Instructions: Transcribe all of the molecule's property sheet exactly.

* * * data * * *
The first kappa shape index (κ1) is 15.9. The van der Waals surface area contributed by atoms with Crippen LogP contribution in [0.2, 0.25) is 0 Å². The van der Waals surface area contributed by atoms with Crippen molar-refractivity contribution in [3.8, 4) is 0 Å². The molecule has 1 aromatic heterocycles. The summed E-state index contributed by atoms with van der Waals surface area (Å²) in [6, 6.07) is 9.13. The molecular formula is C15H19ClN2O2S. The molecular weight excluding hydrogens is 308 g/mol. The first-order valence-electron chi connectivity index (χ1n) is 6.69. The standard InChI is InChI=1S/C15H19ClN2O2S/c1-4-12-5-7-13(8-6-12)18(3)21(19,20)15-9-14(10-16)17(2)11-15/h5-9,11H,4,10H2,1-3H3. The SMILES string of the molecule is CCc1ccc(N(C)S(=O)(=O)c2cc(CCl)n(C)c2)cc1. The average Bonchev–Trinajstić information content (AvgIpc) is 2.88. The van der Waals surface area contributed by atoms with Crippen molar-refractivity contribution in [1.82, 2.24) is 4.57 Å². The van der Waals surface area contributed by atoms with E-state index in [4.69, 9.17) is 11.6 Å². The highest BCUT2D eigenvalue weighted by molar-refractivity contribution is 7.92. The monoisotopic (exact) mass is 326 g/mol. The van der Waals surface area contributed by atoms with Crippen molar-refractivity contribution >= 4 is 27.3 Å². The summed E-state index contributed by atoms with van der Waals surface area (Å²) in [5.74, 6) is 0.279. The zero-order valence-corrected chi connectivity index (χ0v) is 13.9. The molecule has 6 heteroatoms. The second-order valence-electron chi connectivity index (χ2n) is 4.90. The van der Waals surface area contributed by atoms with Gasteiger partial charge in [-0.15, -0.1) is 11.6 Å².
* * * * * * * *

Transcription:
The first kappa shape index (κ1) is 15.9. The van der Waals surface area contributed by atoms with Crippen LogP contribution in [0.2, 0.25) is 0 Å². The van der Waals surface area contributed by atoms with Crippen molar-refractivity contribution in [3.8, 4) is 0 Å². The molecule has 1 aromatic heterocycles. The summed E-state index contributed by atoms with van der Waals surface area (Å²) in [6, 6.07) is 9.13. The molecular formula is C15H19ClN2O2S. The molecular weight excluding hydrogens is 308 g/mol. The first-order valence-electron chi connectivity index (χ1n) is 6.69. The standard InChI is InChI=1S/C15H19ClN2O2S/c1-4-12-5-7-13(8-6-12)18(3)21(19,20)15-9-14(10-16)17(2)11-15/h5-9,11H,4,10H2,1-3H3. The SMILES string of the molecule is CCc1ccc(N(C)S(=O)(=O)c2cc(CCl)n(C)c2)cc1. The average Bonchev–Trinajstić information content (AvgIpc) is 2.88. The van der Waals surface area contributed by atoms with Crippen molar-refractivity contribution in [1.82, 2.24) is 4.57 Å². The van der Waals surface area contributed by atoms with E-state index in [4.69, 9.17) is 11.6 Å². The highest BCUT2D eigenvalue weighted by molar-refractivity contribution is 7.92. The monoisotopic (exact) mass is 326 g/mol. The van der Waals surface area contributed by atoms with Crippen molar-refractivity contribution >= 4 is 27.3 Å². The summed E-state index contributed by atoms with van der Waals surface area (Å²) in [5.74, 6) is 0.279. The zero-order valence-corrected chi connectivity index (χ0v) is 13.9. The molecule has 6 heteroatoms. The second-order valence-electron chi connectivity index (χ2n) is 4.90. The van der Waals surface area contributed by atoms with Gasteiger partial charge in [-0.15, -0.1) is 11.6 Å².